Former San Diego Chargers star Shawne Merriman made his impact felt in the NFL with a frenetic energy to get to the backfield to deliver bone-crushing hits.

Before tallying 45.5 career sacks—39.5 of which came during a three-year Pro Bowl stretch to kick off his career—the nine-year veteran pass-rusher earned the nickname “Lights Out” for his hell-raising hits when he was a sophomore in high school.

Now the former Chargers and Bills linebacker has turned that nickname into an apparel brand. The soon-to-be 33-year-old has partnered with Bellator MMA for a line of workout clothing, and he’s now taking the brand into NASCAR. Merriman is also the owner of a NASCAR K&N Pro Series West car, adorned with the Lights Out logo, driven by Jesse Iwuji.

Merriman has been a racing fan since he was a kid growing up, and watching the sport on TV. Since being the grand marshal for the NASCAR Cup race at Auto Club Speedway in California in 2008, he’s become friends with famous NASCAR drivers like Jeff Gordon and Jimmie Johnson. And now, he hopes that Iwuji, who is African-American, will work his way up the NASCAR series ladder and connect with new fans—both racing and Lights Out.

Shawne Merriman

“Bringing diversity into any sport is really going to open up the eyes of people who wouldn’t necessarily have any other direct involvement with it,” Merriman told AListDaily.

Merriman said especially in his home state of Virginia and the nearby areas of Atlanta, the cities and the communities that identify with NASCAR know what a great sport it is.

“But there’s a large audience that can’t identify with the sport because they’ve never been a part of it and have never attended a race,” Merriman said. “And hopefully these diversity programs will bridge the gap and get people exploring what racing is all about, what Lights Out is all about.”

This year Merriman is launching a line of NASCAR licensed Lights Out clothing aimed at the African-American consumer.

“I hope the Lights Out brand is able to help bridge the gap and connect the dots with new people in NASCAR,” Merriman said. “Hopefully, these clothes symbolize something greater than just putting on a T-shirt.”

Connecting with kids early could be a way for NASCAR to grow its audience. The sport has struggled of late to fill the stands at race tracks.

“Imagine if a 12-year-old Shawne Merriman gets a chance to go to a NASCAR race and sees the excitement of what goes on there?” Merriman wondered.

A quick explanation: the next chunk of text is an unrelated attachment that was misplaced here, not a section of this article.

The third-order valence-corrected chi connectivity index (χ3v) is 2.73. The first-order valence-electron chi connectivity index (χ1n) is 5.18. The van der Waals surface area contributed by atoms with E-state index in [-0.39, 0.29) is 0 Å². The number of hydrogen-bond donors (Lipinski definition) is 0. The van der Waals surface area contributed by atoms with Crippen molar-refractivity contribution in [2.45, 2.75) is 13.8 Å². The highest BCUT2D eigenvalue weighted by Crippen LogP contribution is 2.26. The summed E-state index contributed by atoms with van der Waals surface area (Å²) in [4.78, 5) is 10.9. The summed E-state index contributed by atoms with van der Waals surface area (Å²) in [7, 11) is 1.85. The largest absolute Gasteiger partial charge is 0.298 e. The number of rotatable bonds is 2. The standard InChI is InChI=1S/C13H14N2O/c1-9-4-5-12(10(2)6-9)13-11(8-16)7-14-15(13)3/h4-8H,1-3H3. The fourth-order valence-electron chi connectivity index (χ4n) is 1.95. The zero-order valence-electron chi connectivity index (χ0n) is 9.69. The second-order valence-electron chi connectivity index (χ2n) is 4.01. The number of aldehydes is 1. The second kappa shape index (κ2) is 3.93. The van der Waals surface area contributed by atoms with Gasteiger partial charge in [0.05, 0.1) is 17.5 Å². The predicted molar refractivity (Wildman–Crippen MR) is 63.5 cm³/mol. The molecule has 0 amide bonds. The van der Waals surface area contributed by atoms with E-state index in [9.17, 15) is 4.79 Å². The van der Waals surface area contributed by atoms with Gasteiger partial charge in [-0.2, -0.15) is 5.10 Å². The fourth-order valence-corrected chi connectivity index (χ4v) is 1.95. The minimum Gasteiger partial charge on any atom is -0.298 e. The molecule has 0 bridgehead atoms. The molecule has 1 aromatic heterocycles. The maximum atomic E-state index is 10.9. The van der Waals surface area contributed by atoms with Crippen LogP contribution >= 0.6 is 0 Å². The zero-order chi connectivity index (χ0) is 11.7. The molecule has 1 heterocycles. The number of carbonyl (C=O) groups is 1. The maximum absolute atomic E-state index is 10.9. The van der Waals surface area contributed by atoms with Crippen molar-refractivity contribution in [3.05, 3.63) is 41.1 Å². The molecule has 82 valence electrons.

Merriman said the Lights Out NASCAR line will be sold across a large amount of different retail outlets, as well as online.


“We’re going out there with the racing theme and what I hope that this line symbolizes is the excitement of the sport being spread across a different demographic,” Merriman said. “And that kind of excitement is what I hope connects with new fans. We have a bunch of community outreach programs lined up that I hope will have positive results for the people in the community and the cities.”

NASCAR is the second sport Merriman has embraced with his brand. The former NFL sackmaster actually used MMA to prepare his body for the grind of the gridiron when he was an active player until 2012. Merriman never played a full season and four of his campaigns lasted no longer than five games.

Last September, he signed a deal with Bellator MMA, a combat sports promotion that rivals UFC and airs on Spike TV. All fighters wear Lights Out clothing while training and during fights, which gives the brand wide exposure to MMA fans.

“One thing I’ve really concentrated on since I retired is building my Lights Out brand,” Merriman said. “We signed a partnership with Bellator MMA about nine months ago and the Lights Out brand is featured on the top of the cage and in the ring. The fighters walk in and out with the Lights Out T-shirts. It takes a lot of work because you want people to really identify with the brand and what the brand stands for. If you do it within a certain sport with the right team of guys who are really vocal, that’s what the brand is about.”

Merriman became interested in clothing design as a student-athlete at the University of Maryland. He also worked with Nike to help the brand design athletic clothing.

“The one thing about Lights Out is I don’t want to put the brand in a box and have anyone say it’s ‘this kind’ of a brand,” Merriman said. “I was a Nike athlete my entire career and I got a chance to see a great brand being built. I was always heavily involved and hands-on for what I was doing. And over the course of time I picked up a huge amount of information, and it’s helped me get to this point with Lights Out. And every day I’m still learning, which is great.”

With Bellator and NASCAR now under the brand, Merriman has lofty aspirations for the future of the Lights Out brand.

“Five years from now I want Lights Out to be out there with the other big sports brands out there, and since we’re constantly growing every single day, I expect it to get there,” Merriman said.